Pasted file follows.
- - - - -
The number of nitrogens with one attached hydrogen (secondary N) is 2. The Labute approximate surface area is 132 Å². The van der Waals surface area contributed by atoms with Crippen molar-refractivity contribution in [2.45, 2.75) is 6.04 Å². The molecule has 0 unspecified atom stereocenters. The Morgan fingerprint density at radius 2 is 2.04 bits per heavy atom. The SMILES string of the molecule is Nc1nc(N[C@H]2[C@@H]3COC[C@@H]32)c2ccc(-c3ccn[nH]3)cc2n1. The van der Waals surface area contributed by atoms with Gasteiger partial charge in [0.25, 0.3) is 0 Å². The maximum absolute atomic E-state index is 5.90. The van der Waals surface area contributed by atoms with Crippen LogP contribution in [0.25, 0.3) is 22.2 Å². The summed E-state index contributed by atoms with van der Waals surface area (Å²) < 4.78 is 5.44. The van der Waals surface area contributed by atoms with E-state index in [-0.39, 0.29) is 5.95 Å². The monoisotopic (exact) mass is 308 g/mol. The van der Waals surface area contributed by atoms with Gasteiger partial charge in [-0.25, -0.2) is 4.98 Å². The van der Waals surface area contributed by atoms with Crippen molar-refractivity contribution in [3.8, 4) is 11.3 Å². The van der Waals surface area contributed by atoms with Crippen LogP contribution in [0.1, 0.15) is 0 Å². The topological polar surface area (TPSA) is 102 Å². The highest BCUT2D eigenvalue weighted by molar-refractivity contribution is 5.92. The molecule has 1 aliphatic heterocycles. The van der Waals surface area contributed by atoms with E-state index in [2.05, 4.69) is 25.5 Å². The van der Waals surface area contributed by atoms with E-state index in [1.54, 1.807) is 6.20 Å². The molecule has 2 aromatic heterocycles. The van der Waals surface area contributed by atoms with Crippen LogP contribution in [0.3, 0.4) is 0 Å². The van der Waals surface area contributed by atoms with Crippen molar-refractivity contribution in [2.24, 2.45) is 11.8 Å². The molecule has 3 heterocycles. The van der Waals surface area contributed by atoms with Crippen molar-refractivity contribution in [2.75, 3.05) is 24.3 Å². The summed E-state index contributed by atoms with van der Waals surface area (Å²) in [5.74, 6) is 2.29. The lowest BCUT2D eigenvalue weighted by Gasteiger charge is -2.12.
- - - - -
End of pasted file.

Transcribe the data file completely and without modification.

The number of nitrogens with one attached hydrogen (secondary N) is 2. The Labute approximate surface area is 132 Å². The van der Waals surface area contributed by atoms with Crippen molar-refractivity contribution in [2.45, 2.75) is 6.04 Å². The molecule has 0 unspecified atom stereocenters. The Morgan fingerprint density at radius 2 is 2.04 bits per heavy atom. The SMILES string of the molecule is Nc1nc(N[C@H]2[C@@H]3COC[C@@H]32)c2ccc(-c3ccn[nH]3)cc2n1. The van der Waals surface area contributed by atoms with Gasteiger partial charge in [0.25, 0.3) is 0 Å². The maximum absolute atomic E-state index is 5.90. The van der Waals surface area contributed by atoms with Crippen LogP contribution in [0.25, 0.3) is 22.2 Å². The summed E-state index contributed by atoms with van der Waals surface area (Å²) < 4.78 is 5.44. The van der Waals surface area contributed by atoms with E-state index in [-0.39, 0.29) is 5.95 Å². The monoisotopic (exact) mass is 308 g/mol. The van der Waals surface area contributed by atoms with Gasteiger partial charge in [-0.25, -0.2) is 4.98 Å². The van der Waals surface area contributed by atoms with Crippen molar-refractivity contribution in [3.8, 4) is 11.3 Å². The van der Waals surface area contributed by atoms with Crippen LogP contribution in [0.1, 0.15) is 0 Å². The topological polar surface area (TPSA) is 102 Å². The highest BCUT2D eigenvalue weighted by molar-refractivity contribution is 5.92. The molecule has 1 aliphatic heterocycles. The van der Waals surface area contributed by atoms with E-state index in [2.05, 4.69) is 25.5 Å². The van der Waals surface area contributed by atoms with E-state index in [1.54, 1.807) is 6.20 Å². The molecule has 2 aromatic heterocycles. The van der Waals surface area contributed by atoms with Crippen LogP contribution in [0.3, 0.4) is 0 Å². The van der Waals surface area contributed by atoms with Crippen molar-refractivity contribution in [2.24, 2.45) is 11.8 Å². The molecule has 3 heterocycles. The van der Waals surface area contributed by atoms with Crippen molar-refractivity contribution in [2.75, 3.05) is 24.3 Å². The summed E-state index contributed by atoms with van der Waals surface area (Å²) in [5.74, 6) is 2.29. The lowest BCUT2D eigenvalue weighted by Gasteiger charge is -2.12.